• A server.js that defines the web application using Express framework.
  • A with some instructions.

The Dockerfile is pretty simple:

FROM debian
# Copy application files
COPY . /app
# Install required system packages
RUN apt-get update
RUN apt-get -y install imagemagick curl software-properties-common gnupg vim ssh
RUN curl -sL | bash -
RUN apt-get -y install nodejs
# Install NPM dependencies
RUN npm install --prefix /app
CMD ["npm", "start", "--prefix", "app"]

This is how the lines above can be read:

Using debian as the base image, it installs nodejs and npm in the system using the apt-get command. To run the application, it's necessary to install some extra system packages for the Node.js setup script to work, such as curl, imagemagick, software-properties-common, or gnupg. Furthermore, it installs vim and ssh packages for debugging purposes.

Once the image has all that it needs to build the application, it installs the application dependencies and uses the npm start command to start the application. The port 80 is exposed since the application uses it and it is specified with the expose parameter. To build the Docker image for this application, use the command below:

$ docker build . -t express-image:0.0.1

You can specify the image tag using the format: IMAGE_NAME:TAG.

It takes 127.8 seconds to build the image and it is 554MB. We can improve the results by following some good practices.

Taking advantage of the build cache

The build cache is based on the previous steps. You should always keep it in mind and reduce the build time by reusing existing layers.

Let's try to emulate the process of rebuilding your apps' image to introduce a new change in the code, so you can understand how the cache works. To do so, edit the message used in the console.log at server.js and rebuild the image using the command below:

$ docker build . -t express-image:0.0.2

It takes 114.8 seconds to build the image.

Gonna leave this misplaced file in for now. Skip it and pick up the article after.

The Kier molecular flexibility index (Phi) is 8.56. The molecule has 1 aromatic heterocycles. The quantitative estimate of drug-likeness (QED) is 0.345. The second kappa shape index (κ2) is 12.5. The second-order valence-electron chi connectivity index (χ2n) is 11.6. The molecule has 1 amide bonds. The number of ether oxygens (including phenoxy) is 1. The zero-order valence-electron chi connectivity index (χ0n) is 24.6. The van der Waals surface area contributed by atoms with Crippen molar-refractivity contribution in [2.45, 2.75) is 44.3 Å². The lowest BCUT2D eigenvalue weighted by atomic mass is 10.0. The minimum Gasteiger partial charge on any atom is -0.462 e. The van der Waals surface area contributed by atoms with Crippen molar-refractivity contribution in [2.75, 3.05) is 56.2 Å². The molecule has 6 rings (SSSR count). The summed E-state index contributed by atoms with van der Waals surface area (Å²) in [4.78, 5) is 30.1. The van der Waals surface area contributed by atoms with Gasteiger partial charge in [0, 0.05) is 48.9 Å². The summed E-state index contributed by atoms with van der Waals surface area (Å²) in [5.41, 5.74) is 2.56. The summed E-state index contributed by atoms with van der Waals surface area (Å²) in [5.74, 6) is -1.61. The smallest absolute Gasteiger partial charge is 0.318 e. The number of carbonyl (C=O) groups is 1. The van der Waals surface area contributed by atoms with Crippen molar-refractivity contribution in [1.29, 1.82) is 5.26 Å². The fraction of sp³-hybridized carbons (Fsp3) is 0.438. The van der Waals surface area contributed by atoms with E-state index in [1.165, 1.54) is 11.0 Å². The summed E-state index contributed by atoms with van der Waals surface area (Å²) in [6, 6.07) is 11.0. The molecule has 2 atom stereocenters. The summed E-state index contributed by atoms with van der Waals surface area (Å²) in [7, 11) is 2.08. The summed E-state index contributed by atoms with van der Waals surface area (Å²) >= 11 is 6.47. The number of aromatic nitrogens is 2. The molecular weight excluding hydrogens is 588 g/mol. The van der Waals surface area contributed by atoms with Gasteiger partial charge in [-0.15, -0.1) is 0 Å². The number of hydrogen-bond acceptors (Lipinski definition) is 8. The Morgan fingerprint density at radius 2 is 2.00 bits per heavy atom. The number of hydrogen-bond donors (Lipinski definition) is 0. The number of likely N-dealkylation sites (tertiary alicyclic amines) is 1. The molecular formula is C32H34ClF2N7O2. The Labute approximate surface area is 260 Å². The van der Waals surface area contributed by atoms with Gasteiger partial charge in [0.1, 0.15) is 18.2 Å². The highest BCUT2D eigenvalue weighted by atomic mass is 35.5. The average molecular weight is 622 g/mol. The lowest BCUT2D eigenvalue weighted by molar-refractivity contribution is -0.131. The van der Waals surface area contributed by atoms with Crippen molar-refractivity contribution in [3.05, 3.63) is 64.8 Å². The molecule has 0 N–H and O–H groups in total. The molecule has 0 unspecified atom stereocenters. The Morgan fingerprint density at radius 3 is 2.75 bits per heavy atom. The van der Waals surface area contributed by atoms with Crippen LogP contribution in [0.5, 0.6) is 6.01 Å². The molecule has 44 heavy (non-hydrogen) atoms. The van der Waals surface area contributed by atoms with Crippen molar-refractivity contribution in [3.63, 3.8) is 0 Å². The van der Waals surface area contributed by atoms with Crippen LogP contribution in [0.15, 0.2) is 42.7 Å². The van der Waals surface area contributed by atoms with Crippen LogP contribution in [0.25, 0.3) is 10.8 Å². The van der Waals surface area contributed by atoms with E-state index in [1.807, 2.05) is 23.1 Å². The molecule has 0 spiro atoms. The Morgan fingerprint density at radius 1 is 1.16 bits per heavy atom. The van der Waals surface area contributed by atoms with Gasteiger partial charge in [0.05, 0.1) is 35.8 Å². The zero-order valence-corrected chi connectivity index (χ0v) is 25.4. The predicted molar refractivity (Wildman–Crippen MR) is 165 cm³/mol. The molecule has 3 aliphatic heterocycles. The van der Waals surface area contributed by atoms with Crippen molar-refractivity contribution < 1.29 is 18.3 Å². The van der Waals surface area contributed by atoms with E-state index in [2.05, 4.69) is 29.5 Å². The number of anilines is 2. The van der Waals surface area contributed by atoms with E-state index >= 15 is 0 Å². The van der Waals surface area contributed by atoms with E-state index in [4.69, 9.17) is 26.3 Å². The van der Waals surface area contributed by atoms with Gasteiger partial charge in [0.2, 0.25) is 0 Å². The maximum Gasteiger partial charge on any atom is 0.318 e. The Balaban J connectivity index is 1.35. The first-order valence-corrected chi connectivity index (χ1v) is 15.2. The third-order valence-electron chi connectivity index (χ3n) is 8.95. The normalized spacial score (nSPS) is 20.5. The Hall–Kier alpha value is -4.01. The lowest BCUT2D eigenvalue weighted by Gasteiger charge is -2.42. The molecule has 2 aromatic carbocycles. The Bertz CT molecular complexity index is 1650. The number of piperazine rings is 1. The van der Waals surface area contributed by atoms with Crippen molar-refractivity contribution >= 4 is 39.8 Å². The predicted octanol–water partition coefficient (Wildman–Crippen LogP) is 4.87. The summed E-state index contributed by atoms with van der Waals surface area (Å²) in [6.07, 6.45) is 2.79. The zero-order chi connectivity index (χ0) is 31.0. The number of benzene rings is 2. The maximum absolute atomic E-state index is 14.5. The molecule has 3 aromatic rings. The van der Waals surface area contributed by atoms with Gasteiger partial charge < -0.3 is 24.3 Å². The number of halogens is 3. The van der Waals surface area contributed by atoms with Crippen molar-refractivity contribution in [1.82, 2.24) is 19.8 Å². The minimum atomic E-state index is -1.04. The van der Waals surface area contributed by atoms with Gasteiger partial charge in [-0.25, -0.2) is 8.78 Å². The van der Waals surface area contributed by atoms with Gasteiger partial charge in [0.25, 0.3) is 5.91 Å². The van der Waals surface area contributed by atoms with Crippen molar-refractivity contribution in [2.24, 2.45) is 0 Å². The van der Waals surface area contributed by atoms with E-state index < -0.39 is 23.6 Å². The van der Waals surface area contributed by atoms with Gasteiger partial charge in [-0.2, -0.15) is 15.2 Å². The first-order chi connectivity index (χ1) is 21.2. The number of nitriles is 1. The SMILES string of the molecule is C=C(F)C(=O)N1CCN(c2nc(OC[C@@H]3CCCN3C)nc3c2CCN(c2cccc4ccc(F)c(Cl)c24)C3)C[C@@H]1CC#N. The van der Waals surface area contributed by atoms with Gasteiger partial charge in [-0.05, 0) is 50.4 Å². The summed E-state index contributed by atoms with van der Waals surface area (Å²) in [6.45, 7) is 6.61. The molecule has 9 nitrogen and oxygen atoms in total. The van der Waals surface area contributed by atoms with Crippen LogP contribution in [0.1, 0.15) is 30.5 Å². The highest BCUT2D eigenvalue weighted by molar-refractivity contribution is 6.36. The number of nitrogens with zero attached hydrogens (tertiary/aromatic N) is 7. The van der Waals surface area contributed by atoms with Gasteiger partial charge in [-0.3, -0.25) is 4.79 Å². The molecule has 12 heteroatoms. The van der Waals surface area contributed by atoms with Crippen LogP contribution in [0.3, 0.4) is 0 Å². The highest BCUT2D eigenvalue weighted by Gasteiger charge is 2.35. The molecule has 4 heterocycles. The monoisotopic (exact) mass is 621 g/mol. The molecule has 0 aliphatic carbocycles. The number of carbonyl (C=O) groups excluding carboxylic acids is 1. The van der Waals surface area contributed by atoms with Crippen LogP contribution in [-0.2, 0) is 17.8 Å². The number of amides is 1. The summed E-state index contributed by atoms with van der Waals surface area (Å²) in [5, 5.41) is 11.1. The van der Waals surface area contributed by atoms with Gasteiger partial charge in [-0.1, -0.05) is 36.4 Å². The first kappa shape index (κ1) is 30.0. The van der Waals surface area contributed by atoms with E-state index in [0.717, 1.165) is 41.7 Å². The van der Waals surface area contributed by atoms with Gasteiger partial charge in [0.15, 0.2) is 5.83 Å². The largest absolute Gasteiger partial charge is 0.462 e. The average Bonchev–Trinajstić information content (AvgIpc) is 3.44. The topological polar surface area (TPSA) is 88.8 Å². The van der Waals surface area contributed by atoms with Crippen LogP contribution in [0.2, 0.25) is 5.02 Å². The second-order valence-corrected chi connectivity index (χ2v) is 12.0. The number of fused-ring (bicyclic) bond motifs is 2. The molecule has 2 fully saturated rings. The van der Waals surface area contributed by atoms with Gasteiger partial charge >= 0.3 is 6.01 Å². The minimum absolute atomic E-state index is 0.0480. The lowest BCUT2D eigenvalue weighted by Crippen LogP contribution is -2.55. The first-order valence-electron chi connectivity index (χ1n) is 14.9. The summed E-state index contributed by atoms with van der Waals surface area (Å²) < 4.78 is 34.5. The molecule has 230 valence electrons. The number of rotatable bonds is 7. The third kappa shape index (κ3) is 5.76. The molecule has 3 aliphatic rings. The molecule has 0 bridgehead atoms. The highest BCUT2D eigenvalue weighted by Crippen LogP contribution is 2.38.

Using the current approach, you can't reuse the build cache to avoid installing the system packages if a single bit changes in the application's code. However, if you switch the order of the layers, you will be able to avoid reinstalling the system packages:

FROM debian
- # Copy application files
- COPY . /app
# Install required system packages
RUN apt-get update
RUN apt-get -y install nodejs
+ # Copy application files
+ COPY . /app
# Install NPM dependencies

Rebuild the image using the same command, but avoiding the installation of the system packages. This is the result: it takes 5.8 seconds to build and the improvement is significant.

If a single character changed in the file (or in any other file which is in the repository but is not related to the application), it would result in copying the entire directory into the image which will disrupt the cache once more.

You have to be specific about the files you copy to make sure that you are not invalidating the cache with changes that do not affect the application.

# Copy application files
- COPY . /app
+ COPY package.json server.js /app
# Install NPM dependencies

Use "COPY" instead of "ADD" when possible. Both commands do basically the same thing, but "ADD" is more complex: it has extra features like extracting files or copying them from remote sources. From a security perspective too, using "ADD" increases the risk of malware injection in your image if the remote source you are using is unverified or insecure.

Avoiding packaging dependencies that you do not need

When building containers to run in production, every unused package, or those included for debugging purposes, should be removed.

The current Dockerfile includes the ssh system package. However, you can access your containers using the docker exec command instead of ssh'ing into them. Apart from that, it also includes vim for debugging purposes, which can be installed when required, instead of packaged by default. Both packages are removable from the image.

In addition, you can configure the package manager to avoid installing packages that you don't need. To do so, use the --no-install-recommends flag on your apt-get calls:

RUN apt-get update